The Animals of Anzac Day

By Kellie Tickner, Orchard Hills Veterinary Hospital Administrator

WHILE April 25 is a day of national remembrance for Australians and New Zealanders who served and gave their lives in times of conflict, peacekeeping operations and war, there’s a lesser-known story we don’t always tell on ANZAC Day. That of the service animals who stood alongside our men and women – many of whom never made it home.

From the loyal dogs who served as messengers and companions to the courageous horses who carried soldiers into battle, animals have been an integral part of wartime efforts. They provided comfort, transported vital supplies, and even served as mascots, offering a sense of morale and companionship amidst the chaos of war.

During the First World War alone, more than 16 million animals served alongside soldiers from various nations. Cats, dogs, horses, birds, camels, and mules all played crucial roles in supporting troops on the front lines. These unsung heroes were often the silent companions who stood by soldiers, offering unwavering loyalty and support in the face of danger.

Dogs, known for their loyalty and intelligence, served in a variety of roles during wartime. From delivering messages across treacherous terrain to guarding soldiers and detecting explosives, dogs proved to be invaluable assets on the battlefield. Their keen senses and unwavering dedication saved countless lives and provided comfort to soldiers in the midst of war’s horrors.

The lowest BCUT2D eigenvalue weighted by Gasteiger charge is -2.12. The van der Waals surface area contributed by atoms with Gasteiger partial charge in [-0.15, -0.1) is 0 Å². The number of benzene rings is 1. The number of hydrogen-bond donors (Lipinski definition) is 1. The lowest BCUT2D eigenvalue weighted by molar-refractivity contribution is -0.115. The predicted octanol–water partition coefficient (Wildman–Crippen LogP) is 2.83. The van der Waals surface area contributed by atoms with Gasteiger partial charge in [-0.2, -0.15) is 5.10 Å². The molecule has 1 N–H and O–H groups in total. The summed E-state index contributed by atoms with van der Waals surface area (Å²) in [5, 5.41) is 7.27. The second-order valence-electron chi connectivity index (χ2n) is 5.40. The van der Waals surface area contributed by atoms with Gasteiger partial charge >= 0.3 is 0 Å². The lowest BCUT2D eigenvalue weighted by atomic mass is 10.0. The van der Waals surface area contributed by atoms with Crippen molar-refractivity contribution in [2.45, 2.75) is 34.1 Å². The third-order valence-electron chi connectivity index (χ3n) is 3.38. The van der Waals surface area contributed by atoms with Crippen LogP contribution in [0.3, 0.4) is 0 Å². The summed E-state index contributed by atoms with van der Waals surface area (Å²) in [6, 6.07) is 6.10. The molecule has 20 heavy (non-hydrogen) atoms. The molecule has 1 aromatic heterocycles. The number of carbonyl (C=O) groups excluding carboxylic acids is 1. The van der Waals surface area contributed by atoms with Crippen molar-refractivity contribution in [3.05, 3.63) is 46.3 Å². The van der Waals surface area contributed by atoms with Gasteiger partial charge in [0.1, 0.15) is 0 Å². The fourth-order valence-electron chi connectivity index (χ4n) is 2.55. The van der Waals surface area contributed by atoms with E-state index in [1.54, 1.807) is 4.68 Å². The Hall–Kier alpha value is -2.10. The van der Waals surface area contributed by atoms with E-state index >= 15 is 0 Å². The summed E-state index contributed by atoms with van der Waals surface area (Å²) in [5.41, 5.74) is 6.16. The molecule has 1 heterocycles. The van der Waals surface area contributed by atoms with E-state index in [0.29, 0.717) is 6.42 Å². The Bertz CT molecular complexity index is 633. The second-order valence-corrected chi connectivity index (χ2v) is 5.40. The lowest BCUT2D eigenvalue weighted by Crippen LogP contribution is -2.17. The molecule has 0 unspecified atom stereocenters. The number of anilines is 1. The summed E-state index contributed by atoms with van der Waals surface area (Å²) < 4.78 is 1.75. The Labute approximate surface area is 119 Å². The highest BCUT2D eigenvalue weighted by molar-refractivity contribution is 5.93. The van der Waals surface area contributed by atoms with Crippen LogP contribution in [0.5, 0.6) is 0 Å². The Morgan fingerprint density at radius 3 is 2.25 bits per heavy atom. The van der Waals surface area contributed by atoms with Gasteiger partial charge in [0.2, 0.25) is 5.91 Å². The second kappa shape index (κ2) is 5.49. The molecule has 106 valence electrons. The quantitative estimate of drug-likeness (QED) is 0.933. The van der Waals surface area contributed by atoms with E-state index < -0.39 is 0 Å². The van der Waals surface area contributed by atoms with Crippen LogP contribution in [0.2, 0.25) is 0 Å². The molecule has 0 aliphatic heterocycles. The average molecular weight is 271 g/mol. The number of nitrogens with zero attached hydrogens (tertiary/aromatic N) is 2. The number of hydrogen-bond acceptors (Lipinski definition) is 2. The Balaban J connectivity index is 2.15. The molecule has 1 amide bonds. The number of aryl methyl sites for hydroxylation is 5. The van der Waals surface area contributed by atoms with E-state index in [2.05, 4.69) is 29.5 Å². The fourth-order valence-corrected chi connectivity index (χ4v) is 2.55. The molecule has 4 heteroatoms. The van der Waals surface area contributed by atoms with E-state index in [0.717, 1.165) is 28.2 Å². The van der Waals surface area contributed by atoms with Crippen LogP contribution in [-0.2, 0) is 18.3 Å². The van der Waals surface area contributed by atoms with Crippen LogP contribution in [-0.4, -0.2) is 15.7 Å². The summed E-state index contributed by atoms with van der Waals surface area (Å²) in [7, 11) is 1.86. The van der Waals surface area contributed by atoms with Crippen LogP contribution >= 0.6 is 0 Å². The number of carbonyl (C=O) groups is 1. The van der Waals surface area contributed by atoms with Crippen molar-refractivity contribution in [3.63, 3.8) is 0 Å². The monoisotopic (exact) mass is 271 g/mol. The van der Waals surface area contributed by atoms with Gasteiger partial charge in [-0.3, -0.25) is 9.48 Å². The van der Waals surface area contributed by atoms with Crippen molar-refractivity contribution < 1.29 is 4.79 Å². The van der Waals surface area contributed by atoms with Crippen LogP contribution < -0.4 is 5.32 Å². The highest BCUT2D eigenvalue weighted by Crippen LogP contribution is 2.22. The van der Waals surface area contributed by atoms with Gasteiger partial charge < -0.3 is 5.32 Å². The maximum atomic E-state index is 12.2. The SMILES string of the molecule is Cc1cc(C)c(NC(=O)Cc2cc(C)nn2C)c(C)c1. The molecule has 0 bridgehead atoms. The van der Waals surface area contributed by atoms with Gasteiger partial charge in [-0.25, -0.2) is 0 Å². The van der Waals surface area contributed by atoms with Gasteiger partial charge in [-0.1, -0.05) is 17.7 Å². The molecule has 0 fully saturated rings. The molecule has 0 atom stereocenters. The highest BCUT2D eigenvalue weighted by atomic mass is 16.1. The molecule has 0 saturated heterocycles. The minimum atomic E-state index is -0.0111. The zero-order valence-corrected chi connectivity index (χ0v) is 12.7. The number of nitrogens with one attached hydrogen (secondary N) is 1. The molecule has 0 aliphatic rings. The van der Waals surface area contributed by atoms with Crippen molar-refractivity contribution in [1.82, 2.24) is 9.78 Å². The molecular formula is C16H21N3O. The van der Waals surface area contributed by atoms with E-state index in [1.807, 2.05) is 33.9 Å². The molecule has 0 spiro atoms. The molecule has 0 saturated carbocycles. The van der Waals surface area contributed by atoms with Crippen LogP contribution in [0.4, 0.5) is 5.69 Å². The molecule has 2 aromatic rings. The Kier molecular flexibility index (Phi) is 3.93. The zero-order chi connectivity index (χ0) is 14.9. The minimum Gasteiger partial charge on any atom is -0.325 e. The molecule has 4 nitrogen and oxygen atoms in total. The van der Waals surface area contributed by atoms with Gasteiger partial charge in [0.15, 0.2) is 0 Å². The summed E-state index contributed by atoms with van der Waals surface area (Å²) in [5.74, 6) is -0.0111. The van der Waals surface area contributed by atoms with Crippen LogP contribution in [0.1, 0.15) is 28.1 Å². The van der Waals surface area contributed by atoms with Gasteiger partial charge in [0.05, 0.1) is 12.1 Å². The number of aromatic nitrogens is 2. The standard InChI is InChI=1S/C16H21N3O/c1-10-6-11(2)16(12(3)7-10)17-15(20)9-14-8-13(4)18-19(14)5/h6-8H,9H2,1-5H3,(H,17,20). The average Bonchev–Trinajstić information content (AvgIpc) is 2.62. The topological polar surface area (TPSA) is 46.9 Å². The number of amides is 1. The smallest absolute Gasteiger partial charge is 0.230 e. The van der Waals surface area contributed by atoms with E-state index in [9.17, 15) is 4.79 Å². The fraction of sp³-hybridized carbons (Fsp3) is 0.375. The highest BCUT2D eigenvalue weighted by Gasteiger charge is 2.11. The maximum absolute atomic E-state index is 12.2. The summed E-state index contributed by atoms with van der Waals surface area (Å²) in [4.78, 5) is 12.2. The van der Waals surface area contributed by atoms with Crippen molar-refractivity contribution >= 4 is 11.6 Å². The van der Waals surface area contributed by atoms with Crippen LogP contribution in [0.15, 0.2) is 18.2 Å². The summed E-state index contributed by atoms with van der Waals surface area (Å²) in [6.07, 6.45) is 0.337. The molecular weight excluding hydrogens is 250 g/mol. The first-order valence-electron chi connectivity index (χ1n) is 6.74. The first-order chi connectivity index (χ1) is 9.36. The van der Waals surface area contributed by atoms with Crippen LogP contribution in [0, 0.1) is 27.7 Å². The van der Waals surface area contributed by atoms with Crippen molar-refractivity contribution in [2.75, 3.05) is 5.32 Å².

Horses, particularly the sturdy Waler breed favoured by the Australian Imperial Force, were essential for transportation and logistics during World War I. These noble animals endured gruelling conditions, carrying soldiers, equipment, and supplies across vast distances. Their resilience and strength played a vital role in the success of military operations, despite the hardships they faced.

Pigeons, with their remarkable homing instincts and speed, served as vital messengers during wartime. These brave birds flew through enemy fire and adverse weather conditions to deliver critical messages between frontline troops and command headquarters. Their courage and sacrifice helped to maintain communication lines and relay essential information in the midst of battle.

Even cats, often overlooked in discussions of wartime animals, played important roles in boosting morale and controlling vermin aboard ships and in military camps. These furry companions provided comfort and companionship to sailors and soldiers, offering a sense of normalcy amidst the chaos of war.

Despite their invaluable contributions, many of these animals suffered and died alongside their human counterparts. They endured harsh conditions, injury, and death, yet their sacrifices are often overlooked in the annals of history.

On ANZAC Day, it’s important to remember and honour the animals who served alongside our soldiers. The purple poppy, a symbol of remembrance for animals in war, serves as a poignant reminder of their contributions and sacrifices. As we pay tribute to the brave men and women who have served our nations, let us also take a moment to remember the silent heroes – the animals who stood by their side. Lest we forget.